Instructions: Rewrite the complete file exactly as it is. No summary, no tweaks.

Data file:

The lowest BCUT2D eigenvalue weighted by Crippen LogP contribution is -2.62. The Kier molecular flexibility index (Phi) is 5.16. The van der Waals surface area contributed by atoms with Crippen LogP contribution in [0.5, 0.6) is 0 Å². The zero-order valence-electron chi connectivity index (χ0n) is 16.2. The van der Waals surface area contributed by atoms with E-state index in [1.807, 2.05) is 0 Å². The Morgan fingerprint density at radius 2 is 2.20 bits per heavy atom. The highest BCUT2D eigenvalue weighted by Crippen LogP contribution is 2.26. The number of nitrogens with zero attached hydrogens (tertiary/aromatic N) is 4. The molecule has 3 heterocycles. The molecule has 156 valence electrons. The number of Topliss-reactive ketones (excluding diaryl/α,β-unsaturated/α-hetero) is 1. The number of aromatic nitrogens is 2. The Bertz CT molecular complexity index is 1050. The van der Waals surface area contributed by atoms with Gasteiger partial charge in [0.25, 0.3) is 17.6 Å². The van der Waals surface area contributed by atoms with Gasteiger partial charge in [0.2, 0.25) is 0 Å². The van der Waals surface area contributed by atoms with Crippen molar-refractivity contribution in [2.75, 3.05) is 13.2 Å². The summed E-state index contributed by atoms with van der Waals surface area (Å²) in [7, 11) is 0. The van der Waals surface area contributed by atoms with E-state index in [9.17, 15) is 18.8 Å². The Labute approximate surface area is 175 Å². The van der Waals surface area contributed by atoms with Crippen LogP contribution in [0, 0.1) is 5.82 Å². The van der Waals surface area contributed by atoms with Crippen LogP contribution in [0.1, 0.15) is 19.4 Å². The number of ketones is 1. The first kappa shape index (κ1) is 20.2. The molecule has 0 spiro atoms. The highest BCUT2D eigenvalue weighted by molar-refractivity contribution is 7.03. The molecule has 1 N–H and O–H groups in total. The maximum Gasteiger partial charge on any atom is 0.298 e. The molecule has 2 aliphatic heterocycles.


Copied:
The lowest BCUT2D eigenvalue weighted by Crippen LogP contribution is -2.62. The Kier molecular flexibility index (Phi) is 5.16. The van der Waals surface area contributed by atoms with Crippen LogP contribution in [0.5, 0.6) is 0 Å². The zero-order valence-electron chi connectivity index (χ0n) is 16.2. The van der Waals surface area contributed by atoms with E-state index in [1.807, 2.05) is 0 Å². The Morgan fingerprint density at radius 2 is 2.20 bits per heavy atom. The highest BCUT2D eigenvalue weighted by Crippen LogP contribution is 2.26. The number of nitrogens with zero attached hydrogens (tertiary/aromatic N) is 4. The molecule has 3 heterocycles. The molecule has 156 valence electrons. The number of Topliss-reactive ketones (excluding diaryl/α,β-unsaturated/α-hetero) is 1. The number of aromatic nitrogens is 2. The Bertz CT molecular complexity index is 1050. The van der Waals surface area contributed by atoms with Gasteiger partial charge in [0.25, 0.3) is 17.6 Å². The van der Waals surface area contributed by atoms with Gasteiger partial charge in [0.2, 0.25) is 0 Å². The van der Waals surface area contributed by atoms with Crippen molar-refractivity contribution in [2.75, 3.05) is 13.2 Å². The summed E-state index contributed by atoms with van der Waals surface area (Å²) in [7, 11) is 0. The van der Waals surface area contributed by atoms with E-state index in [9.17, 15) is 18.8 Å². The Labute approximate surface area is 175 Å². The van der Waals surface area contributed by atoms with Crippen LogP contribution in [0, 0.1) is 5.82 Å². The van der Waals surface area contributed by atoms with Crippen LogP contribution in [0.1, 0.15) is 19.4 Å². The number of ketones is 1. The first kappa shape index (κ1) is 20.2. The molecule has 0 spiro atoms. The highest BCUT2D eigenvalue weighted by molar-refractivity contribution is 7.03. The molecule has 1 N–H and O–H groups in total. The maximum Gasteiger partial charge on any atom is 0.298 e. The molecule has 2 aliphatic heterocycles.